Totnes, an ancient borough sitting on a steep promontory next to the river Dart, devotes itself in almost equal measures to arts and crafts, to history and architecture, and to eccentric lifestyles.
The main shopping area is Fore Street, which runs from The Plains up past 16th and 17th Century merchants' houses to the East Gate Arch, and the High Street, which continues up the hill. Here you'll find a fine assortment of alternative health and organic food shops, local arts and crafts, and shops selling old and new books. There are markets on Fridays and Saturdays, and an Elizabethan market each Tuesday morning (May-September), when traders get their Elizabethan kit on. The Town Guide, available from the Tourist Information Centre, is essential for enjoying the town trail and don't miss Totnes Museum if you want a more detailed history. If you haven't exercised enough on your town walks, visit the Totnes Pavilion Leisure Centre.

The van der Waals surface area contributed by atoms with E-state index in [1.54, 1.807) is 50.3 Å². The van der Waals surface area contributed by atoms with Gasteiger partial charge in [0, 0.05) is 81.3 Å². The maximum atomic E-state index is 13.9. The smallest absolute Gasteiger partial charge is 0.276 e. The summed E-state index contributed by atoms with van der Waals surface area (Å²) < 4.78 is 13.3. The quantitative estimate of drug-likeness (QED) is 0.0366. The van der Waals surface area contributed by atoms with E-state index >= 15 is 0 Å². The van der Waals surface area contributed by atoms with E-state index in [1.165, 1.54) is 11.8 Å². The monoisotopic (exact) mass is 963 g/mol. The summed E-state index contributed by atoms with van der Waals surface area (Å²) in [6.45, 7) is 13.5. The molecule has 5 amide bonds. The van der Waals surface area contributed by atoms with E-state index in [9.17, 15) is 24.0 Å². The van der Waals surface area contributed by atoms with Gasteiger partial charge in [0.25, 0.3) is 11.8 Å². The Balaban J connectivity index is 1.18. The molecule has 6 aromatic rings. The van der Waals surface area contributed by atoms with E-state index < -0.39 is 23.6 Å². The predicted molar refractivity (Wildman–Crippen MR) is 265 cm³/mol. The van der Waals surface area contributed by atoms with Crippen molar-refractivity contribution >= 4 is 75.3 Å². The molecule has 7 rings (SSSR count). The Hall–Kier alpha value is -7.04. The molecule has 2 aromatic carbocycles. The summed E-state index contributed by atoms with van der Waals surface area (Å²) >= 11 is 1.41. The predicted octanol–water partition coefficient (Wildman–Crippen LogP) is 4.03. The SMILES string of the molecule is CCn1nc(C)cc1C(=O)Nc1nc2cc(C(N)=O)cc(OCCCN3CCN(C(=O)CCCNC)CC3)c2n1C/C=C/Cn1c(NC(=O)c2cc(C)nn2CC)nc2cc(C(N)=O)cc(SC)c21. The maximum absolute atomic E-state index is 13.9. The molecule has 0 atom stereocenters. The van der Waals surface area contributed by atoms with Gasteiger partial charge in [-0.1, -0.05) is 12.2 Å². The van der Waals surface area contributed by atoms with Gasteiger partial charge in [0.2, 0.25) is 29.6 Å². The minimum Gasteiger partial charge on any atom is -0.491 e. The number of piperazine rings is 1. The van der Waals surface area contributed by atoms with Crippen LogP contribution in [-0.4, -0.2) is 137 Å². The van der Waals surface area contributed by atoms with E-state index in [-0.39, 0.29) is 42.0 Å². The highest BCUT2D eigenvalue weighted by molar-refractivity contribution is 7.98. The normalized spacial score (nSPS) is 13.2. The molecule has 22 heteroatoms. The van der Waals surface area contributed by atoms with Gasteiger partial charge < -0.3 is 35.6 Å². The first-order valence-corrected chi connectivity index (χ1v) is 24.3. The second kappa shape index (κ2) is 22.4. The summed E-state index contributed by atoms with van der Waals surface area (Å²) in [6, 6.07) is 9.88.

There's so much here, summarising what to see in Totnes is difficult, but besides the main museum, you should try to include Totnes Castle, at the top of the town; Bogan House Costume Museum - in the Butterwalk; China Blue Ceramics - hands on pottery; The Leechwells near the Kingsbridge Inn (Totnes' oldest pub); The Guildhall and the Ramparts and for children - the Totnes Rare Breeds Farm.
From Totnes you can take the South Devon Steam Railway to Buckfastleigh or cruise down the glorious River Dart to Dartmouth by River Link passenger ferry. To enjoy the Dart at closer quarters try Canoe Adventures at Tuckenhay.
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